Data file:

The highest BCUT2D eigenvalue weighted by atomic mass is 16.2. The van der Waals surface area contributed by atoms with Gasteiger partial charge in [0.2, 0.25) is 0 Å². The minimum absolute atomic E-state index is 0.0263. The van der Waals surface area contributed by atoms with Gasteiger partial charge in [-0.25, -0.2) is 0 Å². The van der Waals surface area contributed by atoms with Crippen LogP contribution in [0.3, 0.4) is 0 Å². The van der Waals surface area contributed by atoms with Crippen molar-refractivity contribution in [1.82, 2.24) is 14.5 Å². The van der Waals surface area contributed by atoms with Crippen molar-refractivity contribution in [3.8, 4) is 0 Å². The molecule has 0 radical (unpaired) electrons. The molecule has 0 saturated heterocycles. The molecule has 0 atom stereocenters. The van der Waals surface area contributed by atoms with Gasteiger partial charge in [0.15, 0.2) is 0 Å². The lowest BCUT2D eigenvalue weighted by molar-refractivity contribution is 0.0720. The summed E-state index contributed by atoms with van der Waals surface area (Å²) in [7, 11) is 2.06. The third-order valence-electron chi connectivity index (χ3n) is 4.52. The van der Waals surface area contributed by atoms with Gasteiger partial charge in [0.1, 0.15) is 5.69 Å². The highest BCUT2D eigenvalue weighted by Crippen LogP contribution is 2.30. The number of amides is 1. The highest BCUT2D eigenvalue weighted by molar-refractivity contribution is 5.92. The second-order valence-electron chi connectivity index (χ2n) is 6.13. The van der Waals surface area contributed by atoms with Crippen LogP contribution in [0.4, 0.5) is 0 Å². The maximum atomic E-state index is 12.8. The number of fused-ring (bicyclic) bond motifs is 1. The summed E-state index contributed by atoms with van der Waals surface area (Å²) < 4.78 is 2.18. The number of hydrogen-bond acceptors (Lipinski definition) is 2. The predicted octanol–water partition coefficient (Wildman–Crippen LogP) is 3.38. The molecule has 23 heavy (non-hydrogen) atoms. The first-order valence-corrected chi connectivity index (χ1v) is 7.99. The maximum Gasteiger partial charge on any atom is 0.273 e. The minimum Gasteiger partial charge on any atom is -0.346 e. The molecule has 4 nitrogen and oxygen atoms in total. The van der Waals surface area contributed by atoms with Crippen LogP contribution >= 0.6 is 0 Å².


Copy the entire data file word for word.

The highest BCUT2D eigenvalue weighted by atomic mass is 16.2. The van der Waals surface area contributed by atoms with Gasteiger partial charge in [0.2, 0.25) is 0 Å². The minimum absolute atomic E-state index is 0.0263. The van der Waals surface area contributed by atoms with Gasteiger partial charge in [-0.25, -0.2) is 0 Å². The van der Waals surface area contributed by atoms with Crippen LogP contribution in [0.3, 0.4) is 0 Å². The van der Waals surface area contributed by atoms with Crippen molar-refractivity contribution in [1.82, 2.24) is 14.5 Å². The van der Waals surface area contributed by atoms with Crippen molar-refractivity contribution in [3.8, 4) is 0 Å². The molecule has 0 radical (unpaired) electrons. The molecule has 0 saturated heterocycles. The molecule has 0 atom stereocenters. The van der Waals surface area contributed by atoms with Gasteiger partial charge in [0.15, 0.2) is 0 Å². The lowest BCUT2D eigenvalue weighted by molar-refractivity contribution is 0.0720. The summed E-state index contributed by atoms with van der Waals surface area (Å²) in [7, 11) is 2.06. The third-order valence-electron chi connectivity index (χ3n) is 4.52. The van der Waals surface area contributed by atoms with Gasteiger partial charge in [0.1, 0.15) is 5.69 Å². The highest BCUT2D eigenvalue weighted by Crippen LogP contribution is 2.30. The number of amides is 1. The highest BCUT2D eigenvalue weighted by molar-refractivity contribution is 5.92. The second-order valence-electron chi connectivity index (χ2n) is 6.13. The van der Waals surface area contributed by atoms with Crippen LogP contribution in [0.4, 0.5) is 0 Å². The maximum atomic E-state index is 12.8. The number of fused-ring (bicyclic) bond motifs is 1. The summed E-state index contributed by atoms with van der Waals surface area (Å²) < 4.78 is 2.18. The number of hydrogen-bond acceptors (Lipinski definition) is 2. The predicted octanol–water partition coefficient (Wildman–Crippen LogP) is 3.38. The molecule has 23 heavy (non-hydrogen) atoms. The first-order valence-corrected chi connectivity index (χ1v) is 7.99. The maximum Gasteiger partial charge on any atom is 0.273 e. The minimum Gasteiger partial charge on any atom is -0.346 e. The molecule has 4 nitrogen and oxygen atoms in total. The van der Waals surface area contributed by atoms with Crippen LogP contribution >= 0.6 is 0 Å².